Monday, 31 March 2014
Why Facebook is a Personal Nightmare but a Business Dream
I truly have a love/hate relationship with Facebook, and I think social networking goes so much deeper than what you view on your screen. I had Facebook for a long time when I had my daughter in 2010, and as I mentioned in the previous post, I suffered from a severe and debilitating postpartum depression for nearly 2 years after.
Not only did I feel like a crappy mom because of my complete lack of affection towards my new baby, but then I went on Facebook and got to see "real" moms loving, cuddling, and kissing up on their new bundles of joy. Well I MUST be a heartless human being, I thought to myself. Look at how awesome these other moms are at motherhood and how utterly pathetic I am!! The only message I got from Facebook for the longest time was:
You are a complete failure.
Something deep inside me couldn't give up my addiction to "staying connected" though - I mean, what would happen if I didn't have Facebook?! I would drop off the face of the earth completely! Then one day I was having a horrible horrible day and I said something to the effect of "some days I even wonder why I am here". I did not mention my daughter in that status, nor did I (in my opinion) elude to her being in any danger. Well, one of my "friends" did not agree, and they called Family and Children's Services on me. That is a story in and of itself, but due to my hospitalization with PPD, FACS had already been involved and had placed my daughter into a kin home on several occasions. I had recently (a few months prior to the Facebook status) gotten FACS out of the picture and they had closed our file.
Now it was re-opened. It crushed me because I had waited over 18 months to be free from under their watch and now it was here again.
So, after that incident (and I will say that FACS did a quick investigation and ruled that the filed could be closed), I decided enough was enough. I was going to quit Facebook.
It was a strange transition, and I felt a little "out of the loop" for a few weeks, but after that I absolutely loved it. Perhaps it was a coincidence, but once I stopped worrying about what everyone else was doing, and what they thought about what I was doing, I started to flourish and come back into my own. I started doing things because I wanted to, not because I wanted to post it as my status and show off what amazing chocolate chip cookies I had baked while also doing 5 loads of laundry and polishing my silver.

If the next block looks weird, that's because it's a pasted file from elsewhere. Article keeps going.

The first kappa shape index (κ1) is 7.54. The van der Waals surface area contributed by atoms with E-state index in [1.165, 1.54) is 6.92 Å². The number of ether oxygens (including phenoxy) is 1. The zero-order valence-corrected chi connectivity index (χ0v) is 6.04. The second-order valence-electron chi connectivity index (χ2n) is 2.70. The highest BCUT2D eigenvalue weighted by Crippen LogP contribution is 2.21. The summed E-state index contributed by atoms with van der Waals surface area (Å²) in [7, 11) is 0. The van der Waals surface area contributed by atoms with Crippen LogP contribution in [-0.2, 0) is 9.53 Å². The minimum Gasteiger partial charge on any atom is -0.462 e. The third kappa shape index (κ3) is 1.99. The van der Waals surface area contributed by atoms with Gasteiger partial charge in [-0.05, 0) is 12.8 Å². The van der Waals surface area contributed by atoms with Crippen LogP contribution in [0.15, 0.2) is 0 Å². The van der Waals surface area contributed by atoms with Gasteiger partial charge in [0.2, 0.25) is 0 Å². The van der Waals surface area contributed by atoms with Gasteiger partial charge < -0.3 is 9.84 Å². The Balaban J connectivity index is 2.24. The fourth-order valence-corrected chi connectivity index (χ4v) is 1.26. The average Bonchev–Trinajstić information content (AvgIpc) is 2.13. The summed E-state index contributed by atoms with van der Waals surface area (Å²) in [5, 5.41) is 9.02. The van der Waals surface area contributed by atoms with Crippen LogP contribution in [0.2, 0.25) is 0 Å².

I had been off Facebook for about a year when I started my painting business. I was quite content to use local classifieds and my blog as advertising, until a few friends mentioned perhaps starting a business page. I was extremely nervous because I did not want to fall back in to old ways. I had come SO far and I couldn't bear to think of returning to that place where all I did was feel badly about myself when I looked at my news feed.
I started slowly again with Facebook, and I opened a new profile so that my old list of friends wouldn't know I was "back" since I wanted to lay low. I used my new profile merely as a catalyst to start my business page. Another painter was gracious enough to give me some names of buy and sell groups that I should post my stuff on.
I started my business page with no help from my "friends" since I didn't have any on my new profile, nor did I really want to ask anybody to "like" my page for fear that other people would notice me...so I just kept minding my own business and posting my items on the groups and slowly but surely I started getting "likes:!
I am THRILLED that in about 4 months I have surpassed 400 "likes" on my page! That is so very exciting to me because I know those are all "legitimate" likes and not ones that came from my friends list or from bribery (that's a whole other post!). I am appreciative of every single fan and each new "like" makes me feel so good.
So, in summary - I stand behind my beliefs that Facebook is an awesome vehicle for small business owners to promote and sell their goods, however, I also feel that on the personal side Facebook can (for some) be a trigger for self-blame, guilt and envy.
All in all your biggest protection is self-awareness - know what you can handle and what you cannot. Know when to stop creeping that person you went to highschool with that now has a gorgeous husband/wife and high-powered job.
After all, who's to say that's even real anyways?
Thanks for reading,